The Indiana Firebirds were a team in the Arena Football League. The team was based in Indianapolis, Indiana. Home games were played at the Conseco Fieldhouse, also the home of the Indiana Pacers of the National Basketball Association and Indiana Fever of the Women's National Basketball Association.
Played in Indianapolis, Indiana at Conseco Fieldhouse
|Arena Football League (1990–2004)|
|Team colors||Black, royal blue, red, burnt orange, gold, white|
|General manager||Joe Hennessy|
|Head coach||Mike Wilpolt|
|League championships (1)|
|Conference championships (0)|
Prior to 2005, the AFL did not have conference championship games
|Division championships (6)|
|Playoff appearances (11)|
|1991, 1992, 1993, 1994, 1995, 1996, 1998, 1999, 2000, 2001, 2002|
Albany Firebirds (1990–2000)Edit
The team was founded in Albany, New York as the Albany Firebirds, and played in Albany from 1990 to 2000. At that time, home games were played at the Knickerbocker Arena (now known as the Times Union Center). The team's original ownership group was headed by Joe O'Hara, owner of the Continental Basketball Association's Albany Patroons, who would later become the AFL's second commissioner. In 2020, he revealed that he originally wanted to call the team the Nighthawks, but league founder Jim Foster wanted that nickname for a future team he planned to own after his tenure as commissioner. After getting off the phone with Foster while in Boston, he happened to see a Pontiac Firebird driving down the highway and decided to go with that name.
The Firebirds were very successful during their tenure in Albany. They won six division titles, made nine playoff appearances, and won the 1999 ArenaBowl championship.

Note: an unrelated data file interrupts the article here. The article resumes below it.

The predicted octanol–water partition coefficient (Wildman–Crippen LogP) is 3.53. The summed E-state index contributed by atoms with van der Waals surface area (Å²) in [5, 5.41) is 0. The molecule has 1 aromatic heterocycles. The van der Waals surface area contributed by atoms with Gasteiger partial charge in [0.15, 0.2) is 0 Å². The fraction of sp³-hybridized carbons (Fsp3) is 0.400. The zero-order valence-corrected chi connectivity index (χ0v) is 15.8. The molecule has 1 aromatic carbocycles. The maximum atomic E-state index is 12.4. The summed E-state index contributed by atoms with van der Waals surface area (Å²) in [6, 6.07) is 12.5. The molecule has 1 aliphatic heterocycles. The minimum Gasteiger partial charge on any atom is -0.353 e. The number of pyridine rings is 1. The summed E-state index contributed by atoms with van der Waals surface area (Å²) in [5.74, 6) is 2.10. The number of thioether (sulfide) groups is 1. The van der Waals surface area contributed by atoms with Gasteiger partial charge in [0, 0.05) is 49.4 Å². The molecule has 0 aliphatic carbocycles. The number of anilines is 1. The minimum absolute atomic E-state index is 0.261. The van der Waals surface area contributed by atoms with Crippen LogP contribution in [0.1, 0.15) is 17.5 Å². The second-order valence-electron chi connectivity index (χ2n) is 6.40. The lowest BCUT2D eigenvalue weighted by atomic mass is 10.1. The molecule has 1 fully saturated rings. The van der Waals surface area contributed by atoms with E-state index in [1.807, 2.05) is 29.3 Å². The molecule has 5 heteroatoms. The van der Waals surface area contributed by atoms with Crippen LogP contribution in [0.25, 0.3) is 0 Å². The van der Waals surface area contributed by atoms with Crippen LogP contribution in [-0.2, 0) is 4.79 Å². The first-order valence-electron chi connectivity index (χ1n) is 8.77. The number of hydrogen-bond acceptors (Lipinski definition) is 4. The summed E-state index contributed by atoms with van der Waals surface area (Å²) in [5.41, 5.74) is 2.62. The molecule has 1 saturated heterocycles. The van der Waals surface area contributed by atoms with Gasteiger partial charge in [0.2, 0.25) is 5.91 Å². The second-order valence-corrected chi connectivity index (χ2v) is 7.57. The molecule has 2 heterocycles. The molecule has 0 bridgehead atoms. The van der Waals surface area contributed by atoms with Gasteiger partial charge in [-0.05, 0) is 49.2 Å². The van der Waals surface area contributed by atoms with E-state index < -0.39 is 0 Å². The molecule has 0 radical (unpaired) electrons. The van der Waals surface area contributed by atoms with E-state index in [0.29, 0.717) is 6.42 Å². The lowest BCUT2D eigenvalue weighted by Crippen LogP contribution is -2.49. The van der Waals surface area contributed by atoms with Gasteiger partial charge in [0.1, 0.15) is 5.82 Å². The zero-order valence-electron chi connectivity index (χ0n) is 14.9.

Indiana Firebirds (2001–2004)Edit
On October 19, 2000, the Firebirds announced they would be relocating to Indianapolis. After the move, the Firebirds competed in the Central Division of the AFL's American Conference. The Firebirds were not as successful in Indianapolis as they were in Albany, missing the playoffs twice in four seasons after having made the playoffs in all but two of their first 11 seasons.
The 2004 Firebirds just missed the playoffs after a disappointing 0–5 start. However, they finished the season winning eight of their last eleven games and were considered by some a potential contender for the 2005 Arena Bowl championship led by 2004 Rookie of the Year quarterback Zachary Paget.
However, in early September 2004, Firebirds owner Dave Lageschulte announced that his company, Lags Football LLC, would cease all business operations for the Firebirds. Lageschulte had been actively, but unsuccessfully, pursuing local investors to purchase the Firebirds since he had assumed ownership in 2002.
On September 20, 2004, the date of the announced sales deadline, the Arena Football League announced the termination of the Firebirds franchise and that the players would be made available to continuing AFL teams in a dispersal draft. However, within the week the team was purchased by Scott and Todd Hines, who run H3 Sportsgear, a sportsgear company based in Indianapolis. With AFL approval, it was hoped that the Firebirds could remain operational in Indianapolis. However, this bid floundered due to concerns that the low sale price would devalue the worth of the other 18 franchises. The former Firebirds players were made available in the dispersal draft conducted on October 14, 2004, marking the end of one of the AFL's longest-running franchises.